Let’s find some answers. If your borders are still full and looking lovely, then congratulate yourself on a having a fine late display of colour. Make a note to look for and buy later flowering tulips and narcissus (daffodils). These could be planted when your Heleniums have gone over and still flower when they should next year. Another option is to buy the early flowering varieties you covet but plant them in pots. A further choice is to accept that they are likely to flower a bit later as you’ve planted them later.

At Plews we don’t generally plant too many bulbs at one go. Planting hundreds in one day is a chore we leave to friends who work in National Trust gardens. However, we do offer bulb planning and planting as part of our service to regular clients, as well as part of an overall design. Designing and planting containers whether for seasonal variation or a special occasion is one of those tasks which is pleasant to add into a regular routine maintenance schedule.

Planting bulbs in the border requires thought as to what else will be on show at that time of year when the bulbs are flowering and also when the foliage is dying down. When designing a border to include bulbs, where the client’s brief is for easy maintenance, the bulbs are part of a long term planting scheme, so we will often plant herbaceous perennials for the bulbs to grow through. These won’t have much if any foliage the bulbs are in flower, but will help distract the eye from the bulbs’ foliage after flowering. They will live quite happily together for some years.Image

Alternatively, the bulbs can be treated as annuals, and dug up after flowering and composted if virus free. Where the space utilised is edged or framed with evergreens this is a good, if more labour intensive option. Hardy and half hardy annuals can fill the same space as the bulbs but at a later time.

Thinking back to the previous spring; this is an opportunity to review what worked and what didn’t in your garden. Taking photos helps with the process, which is why I tell my students to take photos of their own gardens on a regular basis. Perhaps you visited gardens in the spring and were inspired by their bulb displays, or combinations of colours? Much of that can be tweaked to fit your own garden.

ImageRemember to protect your bulbs once planted, so the squirrels or neighbourhood cats don’t dig them up.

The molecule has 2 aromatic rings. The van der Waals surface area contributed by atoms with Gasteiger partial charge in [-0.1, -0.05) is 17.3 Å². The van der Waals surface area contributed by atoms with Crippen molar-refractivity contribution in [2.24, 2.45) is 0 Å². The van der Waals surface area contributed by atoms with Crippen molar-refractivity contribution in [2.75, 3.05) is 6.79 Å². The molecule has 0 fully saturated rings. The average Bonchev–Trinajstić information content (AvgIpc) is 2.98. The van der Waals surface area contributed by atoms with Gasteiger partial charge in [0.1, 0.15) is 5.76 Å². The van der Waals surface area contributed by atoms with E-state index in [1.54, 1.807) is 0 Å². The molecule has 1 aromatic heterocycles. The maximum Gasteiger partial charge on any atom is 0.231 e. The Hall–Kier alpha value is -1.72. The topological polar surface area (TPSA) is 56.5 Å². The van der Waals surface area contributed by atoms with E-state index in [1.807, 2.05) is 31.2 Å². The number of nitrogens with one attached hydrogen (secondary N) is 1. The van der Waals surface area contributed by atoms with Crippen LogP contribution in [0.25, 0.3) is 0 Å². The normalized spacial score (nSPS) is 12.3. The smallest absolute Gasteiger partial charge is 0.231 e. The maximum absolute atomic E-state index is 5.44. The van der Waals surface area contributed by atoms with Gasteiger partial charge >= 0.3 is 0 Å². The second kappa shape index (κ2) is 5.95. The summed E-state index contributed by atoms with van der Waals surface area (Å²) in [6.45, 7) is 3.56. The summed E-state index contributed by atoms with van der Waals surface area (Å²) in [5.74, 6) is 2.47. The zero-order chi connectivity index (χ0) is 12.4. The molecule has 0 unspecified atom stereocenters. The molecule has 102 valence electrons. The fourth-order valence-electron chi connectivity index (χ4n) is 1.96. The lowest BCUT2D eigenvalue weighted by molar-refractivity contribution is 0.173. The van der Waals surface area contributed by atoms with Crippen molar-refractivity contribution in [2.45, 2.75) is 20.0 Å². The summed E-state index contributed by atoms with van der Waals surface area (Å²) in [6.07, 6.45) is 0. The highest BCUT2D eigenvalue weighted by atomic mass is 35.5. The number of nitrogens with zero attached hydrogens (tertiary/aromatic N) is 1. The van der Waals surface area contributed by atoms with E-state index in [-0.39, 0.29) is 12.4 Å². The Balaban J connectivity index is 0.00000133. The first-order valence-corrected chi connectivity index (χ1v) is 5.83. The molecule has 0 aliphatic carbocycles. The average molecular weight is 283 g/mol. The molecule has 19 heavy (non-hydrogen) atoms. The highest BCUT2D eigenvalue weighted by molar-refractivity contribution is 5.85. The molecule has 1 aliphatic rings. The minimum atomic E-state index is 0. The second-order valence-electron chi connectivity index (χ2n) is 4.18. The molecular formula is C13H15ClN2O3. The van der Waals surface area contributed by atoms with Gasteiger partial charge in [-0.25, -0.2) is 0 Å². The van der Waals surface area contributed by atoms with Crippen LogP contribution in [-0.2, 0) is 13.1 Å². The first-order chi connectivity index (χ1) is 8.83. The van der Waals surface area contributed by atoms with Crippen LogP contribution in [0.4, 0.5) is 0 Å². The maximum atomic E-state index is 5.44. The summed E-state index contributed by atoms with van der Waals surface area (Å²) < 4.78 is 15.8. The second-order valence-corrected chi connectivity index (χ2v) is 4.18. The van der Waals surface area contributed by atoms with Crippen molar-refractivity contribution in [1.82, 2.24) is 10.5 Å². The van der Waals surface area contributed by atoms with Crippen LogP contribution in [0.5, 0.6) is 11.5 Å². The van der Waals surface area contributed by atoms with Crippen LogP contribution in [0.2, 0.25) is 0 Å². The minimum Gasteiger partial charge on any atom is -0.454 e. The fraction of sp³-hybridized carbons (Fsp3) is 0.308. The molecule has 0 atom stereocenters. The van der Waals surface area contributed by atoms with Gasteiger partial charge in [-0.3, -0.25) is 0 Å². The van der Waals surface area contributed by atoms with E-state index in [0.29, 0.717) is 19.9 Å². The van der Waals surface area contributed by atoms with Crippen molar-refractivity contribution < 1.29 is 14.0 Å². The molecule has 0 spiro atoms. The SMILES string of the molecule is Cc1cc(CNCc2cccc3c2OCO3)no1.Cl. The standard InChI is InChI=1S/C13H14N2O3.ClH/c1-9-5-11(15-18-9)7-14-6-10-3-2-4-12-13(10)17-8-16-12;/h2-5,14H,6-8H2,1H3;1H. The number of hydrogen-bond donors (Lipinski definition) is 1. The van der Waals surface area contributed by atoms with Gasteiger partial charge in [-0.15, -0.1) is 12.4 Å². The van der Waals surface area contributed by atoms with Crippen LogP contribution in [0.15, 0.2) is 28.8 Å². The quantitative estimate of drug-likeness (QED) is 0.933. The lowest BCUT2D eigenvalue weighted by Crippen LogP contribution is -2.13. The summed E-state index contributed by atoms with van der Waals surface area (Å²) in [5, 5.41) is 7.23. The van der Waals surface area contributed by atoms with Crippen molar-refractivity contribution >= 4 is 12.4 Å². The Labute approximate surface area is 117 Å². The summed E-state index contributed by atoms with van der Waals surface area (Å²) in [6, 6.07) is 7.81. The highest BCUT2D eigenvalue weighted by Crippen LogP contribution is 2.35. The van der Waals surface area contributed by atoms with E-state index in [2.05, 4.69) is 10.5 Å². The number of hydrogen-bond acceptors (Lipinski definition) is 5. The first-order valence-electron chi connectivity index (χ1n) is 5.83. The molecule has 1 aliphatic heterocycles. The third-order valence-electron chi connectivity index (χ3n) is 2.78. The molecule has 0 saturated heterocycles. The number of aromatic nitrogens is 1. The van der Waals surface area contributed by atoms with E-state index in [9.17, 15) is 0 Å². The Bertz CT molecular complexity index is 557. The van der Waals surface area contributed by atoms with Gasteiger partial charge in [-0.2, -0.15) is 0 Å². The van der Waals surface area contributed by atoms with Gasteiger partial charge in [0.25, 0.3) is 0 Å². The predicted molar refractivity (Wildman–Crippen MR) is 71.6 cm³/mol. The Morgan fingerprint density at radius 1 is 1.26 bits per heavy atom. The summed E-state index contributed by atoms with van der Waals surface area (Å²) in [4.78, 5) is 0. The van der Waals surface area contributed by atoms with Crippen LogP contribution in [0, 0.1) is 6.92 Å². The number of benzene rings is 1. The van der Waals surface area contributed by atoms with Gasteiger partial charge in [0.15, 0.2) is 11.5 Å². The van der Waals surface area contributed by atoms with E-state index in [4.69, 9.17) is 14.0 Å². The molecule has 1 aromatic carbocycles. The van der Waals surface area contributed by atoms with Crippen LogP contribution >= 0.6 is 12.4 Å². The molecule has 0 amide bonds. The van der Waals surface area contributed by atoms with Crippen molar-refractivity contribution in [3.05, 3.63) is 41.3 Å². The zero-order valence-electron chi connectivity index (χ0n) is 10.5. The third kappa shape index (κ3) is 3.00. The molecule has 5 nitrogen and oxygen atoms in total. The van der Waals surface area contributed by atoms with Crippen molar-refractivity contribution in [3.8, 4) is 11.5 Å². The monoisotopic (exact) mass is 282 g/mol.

If you’d like to know more about our design, maintenance or teaching services, why not get in touch?

Seed sowing in August

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What seeds could be sown this month? Winter vegetables are the obvious contender here – although some of them should have been started last month, but hey, no-one’s perfect. And anyway, nature’s calendar isn’t on her desktop or iphone so she’s less bothered about it being August as such but instead considers the weather (hot, cold, wet, dry) and how long the day is.

A method of seed dispersal

Maybe before we get onto which seeds to sow, we should look at why sowing seeds in late summer is a good idea. For many plants, it is the natural time to set seed and hope that it is dispersed to a suitable place where the seeds can then germinate. Annual flowers such as Papaver rhoeas (field poppy, cultivars of which we enjoy in our gardens) let loose their seeds to cover as wide an area as possible in the hope of finding a good growing place. The soil should be warm from the sun’s rays over spring and summer, if there’s also enough moistness, then these seeds will immediately start the germination process and small plants will appear before late autumn. They go into semi dormancy over winter, and most survive hard frosts to romp away in the spring, flowering earlier than their spring sown relations.  In your own garden, you could either collect the seed and sow it where you would like poppies next year;  or let the poppies do their own thing, taking out any plants that have germinated in the wrong place.

Other annual flowers which would naturally germinate at this time of year would be Calendula officianalis (marigold), Nigella damascena (love-in-a-mist), Centurea cyanus (annual cornflower) Cosmos bipinnatus and Cerinthe major purpurascens (honeywort). In fact any flower or plant described as a ‘self-seeder’ can be left to do its own thing, making your garden low maintenance so you can relax in the garden with the kids or a cup of tea.

Calendula officianalis

Why else might we want to sow seeds now rather than the spring? Dinner would be a good reason. Many salad crops still have time to germinate and produce a crop before the autumn; Mizuna, salad rocket, coriander and ‘cut & come again’ varieties of lettuce such as oak leaf are all suitable.  Even later sowings of these will give you early salads in the spring. The easy way to accomplish this is to let some of your August sowings self seed.

Other vegetables can be sown now to provide winter salads and ‘greens’ for soups and stews. Cabbage and Kale, obviously, but why not try Swiss chard, which will also look decorative if you plant ‘rainbow lights’ with yellow, red and orange stems as well as green.  These crops will stand outside whatever the weather, but other crops can be sown now and grown under cover. Mustard leaves (‘green in snow’ is such an evocatively named variety!) ‘all year round’ lettuce and spinach are all worth trying.

There are other seeds that can be sown or should be sown at this time. For example, if you prefer to grow your onions from seed rather than sets (small bulbs). There are also green manures to protect and improve your soil and perennials that will grow from seed… But I think I’ve probably given you some ideas and options if you would like to try sowing seeds in August.